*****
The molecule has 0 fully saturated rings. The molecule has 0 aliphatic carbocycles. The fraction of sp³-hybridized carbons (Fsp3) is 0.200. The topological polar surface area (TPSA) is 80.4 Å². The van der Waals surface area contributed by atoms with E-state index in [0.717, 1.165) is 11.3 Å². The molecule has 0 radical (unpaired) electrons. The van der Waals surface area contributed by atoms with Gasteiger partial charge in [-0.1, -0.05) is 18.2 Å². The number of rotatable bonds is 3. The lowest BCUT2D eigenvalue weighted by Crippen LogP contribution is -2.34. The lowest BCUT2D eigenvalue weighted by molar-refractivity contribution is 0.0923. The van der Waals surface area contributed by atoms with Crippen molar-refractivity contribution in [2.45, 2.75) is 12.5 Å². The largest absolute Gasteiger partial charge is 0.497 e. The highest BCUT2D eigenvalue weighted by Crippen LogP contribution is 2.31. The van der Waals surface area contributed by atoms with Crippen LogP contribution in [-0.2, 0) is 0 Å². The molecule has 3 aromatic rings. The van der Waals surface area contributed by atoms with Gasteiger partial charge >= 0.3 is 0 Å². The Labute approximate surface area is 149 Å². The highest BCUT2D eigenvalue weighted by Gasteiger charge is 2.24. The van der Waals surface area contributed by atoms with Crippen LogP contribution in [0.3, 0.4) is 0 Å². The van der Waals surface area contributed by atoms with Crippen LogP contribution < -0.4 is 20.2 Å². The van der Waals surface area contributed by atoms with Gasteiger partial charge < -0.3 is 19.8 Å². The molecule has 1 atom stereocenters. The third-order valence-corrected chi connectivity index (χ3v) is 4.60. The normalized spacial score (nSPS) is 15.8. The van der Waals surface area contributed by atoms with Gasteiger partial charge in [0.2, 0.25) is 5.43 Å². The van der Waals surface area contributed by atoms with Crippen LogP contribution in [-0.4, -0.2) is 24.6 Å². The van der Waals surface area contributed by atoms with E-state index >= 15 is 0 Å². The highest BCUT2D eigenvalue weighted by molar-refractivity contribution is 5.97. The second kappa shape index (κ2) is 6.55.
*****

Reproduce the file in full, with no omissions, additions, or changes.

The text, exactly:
The molecule has 0 fully saturated rings. The molecule has 0 aliphatic carbocycles. The fraction of sp³-hybridized carbons (Fsp3) is 0.200. The topological polar surface area (TPSA) is 80.4 Å². The van der Waals surface area contributed by atoms with E-state index in [0.717, 1.165) is 11.3 Å². The molecule has 0 radical (unpaired) electrons. The van der Waals surface area contributed by atoms with Gasteiger partial charge in [-0.1, -0.05) is 18.2 Å². The number of rotatable bonds is 3. The lowest BCUT2D eigenvalue weighted by Crippen LogP contribution is -2.34. The lowest BCUT2D eigenvalue weighted by molar-refractivity contribution is 0.0923. The van der Waals surface area contributed by atoms with Crippen molar-refractivity contribution in [2.45, 2.75) is 12.5 Å². The largest absolute Gasteiger partial charge is 0.497 e. The highest BCUT2D eigenvalue weighted by Crippen LogP contribution is 2.31. The van der Waals surface area contributed by atoms with Crippen LogP contribution in [-0.2, 0) is 0 Å². The molecule has 3 aromatic rings. The van der Waals surface area contributed by atoms with Gasteiger partial charge >= 0.3 is 0 Å². The Labute approximate surface area is 149 Å². The highest BCUT2D eigenvalue weighted by Gasteiger charge is 2.24. The van der Waals surface area contributed by atoms with Crippen LogP contribution in [0.3, 0.4) is 0 Å². The van der Waals surface area contributed by atoms with Crippen LogP contribution < -0.4 is 20.2 Å². The van der Waals surface area contributed by atoms with Gasteiger partial charge < -0.3 is 19.8 Å². The molecule has 1 atom stereocenters. The third-order valence-corrected chi connectivity index (χ3v) is 4.60. The normalized spacial score (nSPS) is 15.8. The van der Waals surface area contributed by atoms with Gasteiger partial charge in [0.2, 0.25) is 5.43 Å². The van der Waals surface area contributed by atoms with Crippen LogP contribution in [-0.4, -0.2) is 24.6 Å². The van der Waals surface area contributed by atoms with E-state index >= 15 is 0 Å². The highest BCUT2D eigenvalue weighted by molar-refractivity contribution is 5.97. The second kappa shape index (κ2) is 6.55.